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Colorado Research in Linguistics

Document Type

Working Paper

Abstract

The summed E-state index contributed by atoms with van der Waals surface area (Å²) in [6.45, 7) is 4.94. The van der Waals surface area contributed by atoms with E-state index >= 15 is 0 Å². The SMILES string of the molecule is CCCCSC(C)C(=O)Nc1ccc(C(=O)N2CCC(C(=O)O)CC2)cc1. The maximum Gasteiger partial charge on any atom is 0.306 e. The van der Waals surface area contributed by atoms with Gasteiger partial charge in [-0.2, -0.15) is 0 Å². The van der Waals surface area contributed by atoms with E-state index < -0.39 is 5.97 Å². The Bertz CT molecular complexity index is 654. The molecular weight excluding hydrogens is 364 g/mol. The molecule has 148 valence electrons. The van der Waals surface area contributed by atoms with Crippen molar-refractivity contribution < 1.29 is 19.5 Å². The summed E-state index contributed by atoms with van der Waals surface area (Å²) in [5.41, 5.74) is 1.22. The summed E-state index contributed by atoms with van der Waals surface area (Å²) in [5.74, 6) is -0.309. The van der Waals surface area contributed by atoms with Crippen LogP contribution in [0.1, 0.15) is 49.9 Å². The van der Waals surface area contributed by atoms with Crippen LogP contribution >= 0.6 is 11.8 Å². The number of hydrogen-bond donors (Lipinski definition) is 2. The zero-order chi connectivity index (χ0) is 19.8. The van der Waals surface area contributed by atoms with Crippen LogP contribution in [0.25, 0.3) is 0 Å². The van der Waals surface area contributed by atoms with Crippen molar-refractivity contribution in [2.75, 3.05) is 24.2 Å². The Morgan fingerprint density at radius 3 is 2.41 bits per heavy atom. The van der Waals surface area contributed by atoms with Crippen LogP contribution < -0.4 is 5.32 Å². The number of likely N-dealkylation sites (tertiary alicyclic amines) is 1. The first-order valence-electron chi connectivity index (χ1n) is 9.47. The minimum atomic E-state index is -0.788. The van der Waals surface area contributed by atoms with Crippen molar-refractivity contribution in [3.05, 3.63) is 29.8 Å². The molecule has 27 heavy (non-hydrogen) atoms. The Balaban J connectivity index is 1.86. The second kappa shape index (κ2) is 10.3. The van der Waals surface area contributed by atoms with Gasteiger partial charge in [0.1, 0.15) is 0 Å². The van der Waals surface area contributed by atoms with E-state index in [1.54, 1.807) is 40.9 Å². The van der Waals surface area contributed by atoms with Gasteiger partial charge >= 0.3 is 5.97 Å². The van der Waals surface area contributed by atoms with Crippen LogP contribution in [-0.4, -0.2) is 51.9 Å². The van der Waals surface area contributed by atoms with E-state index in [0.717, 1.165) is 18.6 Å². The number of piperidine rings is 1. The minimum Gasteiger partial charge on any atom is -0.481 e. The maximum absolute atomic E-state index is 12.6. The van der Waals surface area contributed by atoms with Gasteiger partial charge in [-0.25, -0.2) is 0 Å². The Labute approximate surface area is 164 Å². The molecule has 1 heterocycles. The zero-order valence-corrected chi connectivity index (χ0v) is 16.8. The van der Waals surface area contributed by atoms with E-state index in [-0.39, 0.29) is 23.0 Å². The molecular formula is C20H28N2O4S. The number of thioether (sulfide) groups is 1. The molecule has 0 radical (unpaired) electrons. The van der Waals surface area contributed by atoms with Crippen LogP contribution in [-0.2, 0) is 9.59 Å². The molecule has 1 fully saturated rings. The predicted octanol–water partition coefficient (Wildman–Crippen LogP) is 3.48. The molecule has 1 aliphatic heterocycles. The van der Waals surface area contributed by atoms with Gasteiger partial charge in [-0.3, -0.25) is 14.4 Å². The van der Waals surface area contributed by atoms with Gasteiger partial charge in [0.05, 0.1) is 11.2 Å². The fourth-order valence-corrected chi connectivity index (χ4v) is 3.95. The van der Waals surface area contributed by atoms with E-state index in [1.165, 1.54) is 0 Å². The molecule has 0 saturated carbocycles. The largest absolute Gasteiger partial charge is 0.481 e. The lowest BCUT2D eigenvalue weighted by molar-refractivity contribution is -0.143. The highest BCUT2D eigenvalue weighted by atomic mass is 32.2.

The main objective of this study is to analyze narratives by Ethiopian immigrants in the Denver metropolitan area, as they share their immigrant experiences while attempting to integrate into the host culture. More specifically, this paper attempts to see how Ethiopian immigrants use narrative as a vehicle for constructing their identity as mainstream citizens in the United States. Focusing on the issue of language socialization, this study investigates the contrast between a former and a current self exhibited in the narratives and describes the sources of the disparity between these two identity positionings. Two main issues are addressed. The first is constructing the current self as a more socialized individual, in contrast with the former-self, representing a less socialized one characterized by linguistic insecurity, nostalgia, and lower self-esteem, among other things. This is exhibited through humorous recall, laughter, code-switching, and at times explicitly stating how one is different currently from who she/he was earlier. The second is the identity that less socialized immigrants construct through negotiation with more socialized immigrants or citizens of the host country making narrative a collaborative enterprise. Constructed around linguistic disfluency, these narratives work to project a more assimilated self who is fluent and capable both linguistically culturally.

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